Moving Images from Glasgow’s History

kelvin hall moving image archive
Images: Moving Images and Sound Archive
National Library of Scotland

Glasgow’s heritage is distinct and something to be celebrated – which is just what the Moving Image and Sound Archive at the Kelvinhall hopes to display for all Glaswegians, and our visitors. With a popular movie package showing Glasgow through the decades from 1902 – 1985, there’s something here for all generations to reminisce, or fascinate over, finds Rory MacNeish.

If you walk down to the end of a long corridor in Kelvinhall you can find 130 years of Glasgow’s rich history at your fingertips. 

Kelvin hall moving image archive
kelvin hall moving image archive

Housed there is the National Library of Scotland’s Moving Image Archive where an impressive facility allows visitors to watch a range of film, video or digital material neatly categorised on user-friendly screens. 
‘We have an excellent cultural offer that anyone can attend,’ says Hannah, an access and events team leader at the archive. ‘Let’s watch the films – they’re part of our history.’ 

It is a joy to spend an afternoon scrolling through clips there. Footage ranges from Oscar-winning documentaries showing shipyard workers labouring amongst vast, clanking machinery to a Channel 4 programme featuring a hen party going full pelt in 1980s Partick.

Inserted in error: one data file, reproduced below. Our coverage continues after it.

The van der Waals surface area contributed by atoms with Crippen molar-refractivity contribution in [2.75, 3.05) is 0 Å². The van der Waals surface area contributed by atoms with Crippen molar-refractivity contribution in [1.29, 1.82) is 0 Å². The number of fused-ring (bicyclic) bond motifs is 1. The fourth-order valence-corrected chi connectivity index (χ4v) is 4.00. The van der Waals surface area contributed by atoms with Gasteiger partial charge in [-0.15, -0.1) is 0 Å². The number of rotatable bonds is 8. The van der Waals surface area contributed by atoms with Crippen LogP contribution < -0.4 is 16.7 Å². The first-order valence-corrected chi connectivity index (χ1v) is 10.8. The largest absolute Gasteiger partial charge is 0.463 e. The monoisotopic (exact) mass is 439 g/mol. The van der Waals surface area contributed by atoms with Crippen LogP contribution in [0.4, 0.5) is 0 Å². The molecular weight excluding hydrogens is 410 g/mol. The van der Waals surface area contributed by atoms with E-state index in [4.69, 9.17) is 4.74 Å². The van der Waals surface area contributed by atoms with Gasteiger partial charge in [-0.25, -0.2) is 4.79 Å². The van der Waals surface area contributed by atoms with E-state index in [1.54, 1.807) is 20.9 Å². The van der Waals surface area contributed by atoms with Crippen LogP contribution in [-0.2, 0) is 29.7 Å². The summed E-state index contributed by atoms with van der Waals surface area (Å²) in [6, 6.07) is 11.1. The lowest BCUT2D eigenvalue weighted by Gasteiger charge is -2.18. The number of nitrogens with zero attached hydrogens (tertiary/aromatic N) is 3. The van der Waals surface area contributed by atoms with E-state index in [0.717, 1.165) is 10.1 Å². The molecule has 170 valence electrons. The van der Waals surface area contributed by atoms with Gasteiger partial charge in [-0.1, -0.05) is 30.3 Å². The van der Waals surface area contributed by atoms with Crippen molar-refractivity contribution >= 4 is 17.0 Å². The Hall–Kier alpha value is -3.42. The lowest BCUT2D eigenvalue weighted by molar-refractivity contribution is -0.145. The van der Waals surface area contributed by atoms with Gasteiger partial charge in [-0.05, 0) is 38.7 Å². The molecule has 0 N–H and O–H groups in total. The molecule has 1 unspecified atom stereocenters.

‘You can track the transformation of Glasgow through film in our archive,’ says Hannah. She mentions that many visitors are surprised to find themselves deeply moved viewing footage. 

‘You do get people crying quite a lot. Because they’re watching a period of time or place that they can really relate to. Especially stuff that’s gone.’

But it’s not just those with long memories who enjoy the archive. Hannah mentions: ‘Our biggest group is families. It’s a really lovely inter-generational space.’ The archive features curated collections of films for children and arranges family days on Saturday afternoons.

And for all visitors there are also monthly screenings, a sensory room, workshops and large viewing rooms which can be booked to watch footage compiled by the archive’s curators. All of which is free to use. 

‘If you wanted to see some Gaelic films you could get in touch and say: “Can we arrange a viewing?”’, explains Hannah.

‘The amount of preservation and love that is put into digitising and storing this footage – it’s a special thing,’ says Hannah. ‘But it’s Scotland’s archive, it belongs to the people.’

Return to Culture and Arts Articles


SanFair Newsletter

The latest on what’s moving world – delivered straight to your inbox